Whats The Debtors Speaking About Debt Reduction

November is Financial Literacy Month, and Monday evening of this week, I spoke at a local public library about our journey out of debt. Most people who attend talks about personal finance are already financially literate. They seek out opportunities to learn more in an ongoing effort to keep their financial health strong. My talk wasn’t going to fit the bill for these people. It was a presentation for debtors who who don’t normally set foot in a room under the banner of “financial literacy”.

Twelve people had registered for the event, and my hope was that at least one person would come away from it with a strong sense of encouragement. My talk was promoted on the library’s website with the title “Getting Out of the Red” and as “A Personal Journey”. It stated that my experience would be “presented in a language that resonates with many, and hopefully will inspire others to get out of debt.” I hoped that people actually struggling with debt would be drawn to it. Much as I  admire financial whizzes, they weren’t my target audience.

 

Nervousness . . .

As the day approached, I had to make a real effort to keep my focus where it was supposed to be: on the people who would be listening and on the message of hope I had to share. It was a challenge to keep that focus as so many worries crept in:

  • There was no way I was going to be able to present without reading. Would that be OK?
  • Would the 12 people who had registered actually show up?
  • Would the right people show up? Debtors who would be able to relate to what I had to say? Or would there just be personal finance keeners who would find it a waste of time?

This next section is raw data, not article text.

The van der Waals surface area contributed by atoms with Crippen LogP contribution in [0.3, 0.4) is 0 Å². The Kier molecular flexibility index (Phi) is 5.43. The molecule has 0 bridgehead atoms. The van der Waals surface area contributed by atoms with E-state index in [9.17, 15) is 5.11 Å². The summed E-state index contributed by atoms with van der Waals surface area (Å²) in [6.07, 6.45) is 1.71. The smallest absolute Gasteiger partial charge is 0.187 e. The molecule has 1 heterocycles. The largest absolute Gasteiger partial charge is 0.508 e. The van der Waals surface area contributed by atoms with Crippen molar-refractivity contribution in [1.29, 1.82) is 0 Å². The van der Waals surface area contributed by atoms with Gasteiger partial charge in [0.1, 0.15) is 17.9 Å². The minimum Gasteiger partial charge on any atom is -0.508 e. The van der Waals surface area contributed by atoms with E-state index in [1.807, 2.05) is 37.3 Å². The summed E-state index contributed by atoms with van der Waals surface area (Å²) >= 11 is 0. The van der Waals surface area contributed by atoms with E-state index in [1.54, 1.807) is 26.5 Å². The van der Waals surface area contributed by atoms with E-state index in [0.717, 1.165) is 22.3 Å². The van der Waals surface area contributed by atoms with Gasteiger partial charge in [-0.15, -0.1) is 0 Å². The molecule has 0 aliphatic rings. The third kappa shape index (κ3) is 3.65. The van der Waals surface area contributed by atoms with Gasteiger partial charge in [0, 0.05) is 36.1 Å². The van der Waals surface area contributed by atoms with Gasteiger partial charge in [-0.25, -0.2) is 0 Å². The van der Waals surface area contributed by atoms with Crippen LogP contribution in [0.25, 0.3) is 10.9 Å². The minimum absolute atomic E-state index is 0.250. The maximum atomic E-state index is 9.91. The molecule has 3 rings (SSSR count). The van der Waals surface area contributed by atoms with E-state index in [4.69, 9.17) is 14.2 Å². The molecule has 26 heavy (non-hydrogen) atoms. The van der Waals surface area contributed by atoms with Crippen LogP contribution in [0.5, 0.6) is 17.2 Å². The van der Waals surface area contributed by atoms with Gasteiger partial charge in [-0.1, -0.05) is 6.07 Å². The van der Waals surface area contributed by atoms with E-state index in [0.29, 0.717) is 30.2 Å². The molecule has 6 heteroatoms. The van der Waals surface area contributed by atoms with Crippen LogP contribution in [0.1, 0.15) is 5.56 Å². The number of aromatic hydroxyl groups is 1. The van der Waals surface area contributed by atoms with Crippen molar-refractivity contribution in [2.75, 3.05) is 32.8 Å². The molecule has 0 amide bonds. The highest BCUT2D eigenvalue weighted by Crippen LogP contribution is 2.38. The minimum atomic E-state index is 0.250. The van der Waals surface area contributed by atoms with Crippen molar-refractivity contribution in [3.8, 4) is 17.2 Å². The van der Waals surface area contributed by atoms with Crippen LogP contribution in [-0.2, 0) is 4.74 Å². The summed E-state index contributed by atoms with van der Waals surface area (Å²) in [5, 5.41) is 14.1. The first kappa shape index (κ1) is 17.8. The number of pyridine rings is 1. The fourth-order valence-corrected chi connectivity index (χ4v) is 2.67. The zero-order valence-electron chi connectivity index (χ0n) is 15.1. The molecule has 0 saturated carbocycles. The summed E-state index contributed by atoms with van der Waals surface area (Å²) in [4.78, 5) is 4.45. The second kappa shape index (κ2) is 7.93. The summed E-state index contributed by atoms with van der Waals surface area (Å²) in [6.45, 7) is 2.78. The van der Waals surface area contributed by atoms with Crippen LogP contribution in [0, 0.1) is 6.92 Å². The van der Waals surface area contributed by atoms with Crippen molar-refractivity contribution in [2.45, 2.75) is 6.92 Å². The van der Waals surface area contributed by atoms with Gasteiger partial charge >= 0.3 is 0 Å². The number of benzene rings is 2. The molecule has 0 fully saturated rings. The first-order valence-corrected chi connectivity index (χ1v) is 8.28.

My talk was scheduled for 6:30, and  at 6:25 there were 2 people in the room. “This could be really awkward,” I thought. But within a few minutes, there were 20 people. It was time to start.

 

Personal mixed with perspective and advice

Over the next 50 minutes or so, I shared our story as DH advanced the PowerPoint slides. If you’ve been reading  this blog and/or Prudence Debtfree for any amount of time, you already know the chapters of that story:

  • My many, many years of head-in-the sand chaotic finances
  • DH’s  job loss during the high-tech bust
  • Our 6 years of financial stress
  • The launch of DH’s successful home business and our return to “normal”
  • Our financial wake-up moment
  • Our journey out of debt – both the practical side and the deeper side
  • Our encouraging progress after 4½ years

Interspersed with our personal story, I included national trends and statistics to give the context of increasing and widespread indebtedness in society, as well as advice and insights from the sources that we’ve tapped into – especially Dave Ramsey’s book The Total Money Makeover.